On November 27th, I was privileged to be part of a delegation of Viennese Jews who travelled to the Czech town of Prostejov (Prossnitz in German, Prostitz in Yiddish, population: 44000) to pray at the grave of Rabbi Tzvi Yeshayahu ha-Levi Horowitz on the occasion of his 200th anniversary, and to arouse sympathy among Czech government and civic society to protect that cemetery, which had been destroyed by the Nazis. Three days later we were rewarded with the news of the Czech Culture Ministry rejecting a motion to abstain from re-establishing a boundary for and protecting the cemetery. In other words, Read the rest of this entry »
Wegen populärer Nachfrage biete ich hier die eine Sammlung von Links bezüglich meiner bisherigen öffentlichen Ansprachen, Aufsätze und Interviews zur Flüchtlingsdebatte. Ich bin politisch weder rechts noch links. In bestimmten Fragen neige ich rechts, in anderen links, und so oder so lasse ich mich von meiner jüdischen Erbe informieren und inspirieren. Ich mag diese weder-rechts-noch-links, denn ich hoffe damit ab und zu gegenseitig zu sensibilisieren und sogar manchmal überraschende Blickwinkel zu zeigen. Ob dies mir geling und ob ich damit einen wesentlichen Beitrag leiste, das überlasse ich den Lesern. Read the rest of this entry »
On November 29th 2016, yours truly participated in the “High Level Meeting” between the European Commission and faith leaders. Twice a year such meetings take place, once with faith leaders and once with secular thinkers. The theme of this year’s meeting was how to deal with the integration of migrants. I must highlight that the questions put before the faith leaders were themselves representing teh political bias of the parties in control of the EU Commission, which, truth to be told, is legitimate. Thus, the question was not whether to take in more refugees, but how to better do so. That said, all participants felt an ethical duty to act humanely. Below are my slightly edited prepared comments to the assembled dignitaries. Part I was presented. Part II was spontaneously adapted to the discussion and thus was not fully presented, however it did form the basis of some of my comments when I was later interviewed by Radio Vatican. Read the rest of this entry »
Providence in the Thought of Rambam and Ramban (Maimonides and Nachmanides)
How common is Divine Providence? The view associated with the Ba’al Shem Tov, that every leave that rustles does so by direct and specific Divine Providence, is well known. Is there room for other approaches in Judaism? The approaches of two gigantic Mediaeval Jewish thinkers contrasted and compared. Read the rest of this entry »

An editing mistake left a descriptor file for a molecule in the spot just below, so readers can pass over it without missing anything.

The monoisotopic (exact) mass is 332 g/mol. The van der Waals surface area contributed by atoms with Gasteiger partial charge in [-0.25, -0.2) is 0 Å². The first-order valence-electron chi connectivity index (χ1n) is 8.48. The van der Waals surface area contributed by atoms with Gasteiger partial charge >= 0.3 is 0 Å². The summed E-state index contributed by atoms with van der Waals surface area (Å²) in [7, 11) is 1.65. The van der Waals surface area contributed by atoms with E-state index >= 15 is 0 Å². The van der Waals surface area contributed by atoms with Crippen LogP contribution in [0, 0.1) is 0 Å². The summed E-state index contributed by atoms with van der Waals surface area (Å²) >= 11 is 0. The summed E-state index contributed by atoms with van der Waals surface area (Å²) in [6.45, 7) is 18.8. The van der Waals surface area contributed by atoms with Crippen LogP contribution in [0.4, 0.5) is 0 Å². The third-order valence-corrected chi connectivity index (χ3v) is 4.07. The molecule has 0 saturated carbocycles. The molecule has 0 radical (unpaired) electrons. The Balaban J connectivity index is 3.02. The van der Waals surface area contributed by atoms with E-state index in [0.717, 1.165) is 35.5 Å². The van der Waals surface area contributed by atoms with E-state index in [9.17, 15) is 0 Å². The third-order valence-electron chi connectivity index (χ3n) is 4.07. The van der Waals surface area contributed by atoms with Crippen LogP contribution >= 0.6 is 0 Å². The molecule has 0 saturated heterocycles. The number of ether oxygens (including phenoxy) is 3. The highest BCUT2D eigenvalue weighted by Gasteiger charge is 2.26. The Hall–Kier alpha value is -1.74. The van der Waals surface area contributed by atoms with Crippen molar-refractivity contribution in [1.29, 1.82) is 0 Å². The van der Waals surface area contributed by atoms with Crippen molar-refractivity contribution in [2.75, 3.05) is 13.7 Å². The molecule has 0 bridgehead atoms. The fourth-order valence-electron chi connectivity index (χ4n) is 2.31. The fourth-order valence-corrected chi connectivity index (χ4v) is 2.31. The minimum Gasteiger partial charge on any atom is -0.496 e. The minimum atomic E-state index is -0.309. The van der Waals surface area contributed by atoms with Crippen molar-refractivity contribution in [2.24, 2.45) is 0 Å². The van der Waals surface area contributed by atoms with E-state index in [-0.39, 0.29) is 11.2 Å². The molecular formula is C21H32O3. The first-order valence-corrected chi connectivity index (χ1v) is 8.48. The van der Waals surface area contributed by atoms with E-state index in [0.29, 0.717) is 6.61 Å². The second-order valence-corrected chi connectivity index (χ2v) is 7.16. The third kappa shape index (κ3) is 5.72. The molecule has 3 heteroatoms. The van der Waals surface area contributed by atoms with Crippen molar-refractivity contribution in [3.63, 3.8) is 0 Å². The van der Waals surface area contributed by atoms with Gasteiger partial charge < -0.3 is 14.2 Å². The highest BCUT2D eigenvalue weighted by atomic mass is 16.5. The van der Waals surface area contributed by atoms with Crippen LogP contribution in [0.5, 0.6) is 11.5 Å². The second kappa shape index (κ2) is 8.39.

How can we defend traditional family values in the postmodern present, and what do they have to offer to us moderns? A podcast of a talk delivered before an interfaith panel of conservative faith leaders. Read the rest of this entry »
Any and every Jew, even a great number who don’t usually have the good fortune to keep kosher, are now scrambling to purchase an assembly of mostly certified kosher-for-Passover products. But what do you do when this abundance is not available where you live? And more importantly, what were Jews of past generations to do, when food might be scarce, and their movements constrained?
Below is a historic document from one of the very darkest times of Jewish history, shedding some light on how they made efforts, even in the shadow of death, to keep Passover and celebrate whatever little freedom they still had, while praying to be redeemed once again from a valley of death. Read the rest of this entry »
For a couple of years now, I have campaigned among colleagues for people to take up the pen and in a reasoned,respectful way grapple with the underlying issues that are increasingly causing a schism between Liberal Orthodoxy on the one hand, and traditional Ultra- and Modern Orthodoxy, on the other. My feeble contribution to this conversation has been a review of why Modern Orthodoxy is increasingly worried about the trends coming out of Open Orthodoxy.
Now, Rabbi Yaakov Ariel, the chief rabbi of Ramat Gan and president of the moderate Religious Zionist organization Tzohar, has penned one of the best brief critiques of the underpinnings of Liberal (incl. Open) Orthodoxy. His essay is chanelled through a review Haviva Ner David’s recent book, and seems at first sight a critique of Orthodox Feminism, but it is more profound, more far ranging and more thorough, putting a finger on the issues with the Liberal Orthodox drive to change halachic rulings.
Reading it, I could not help thinking of of blurb written in the hazy past, in a 1985 Tradition article, by Rabbi Shalom Carmy, which unfortunately applies well to the present issue:
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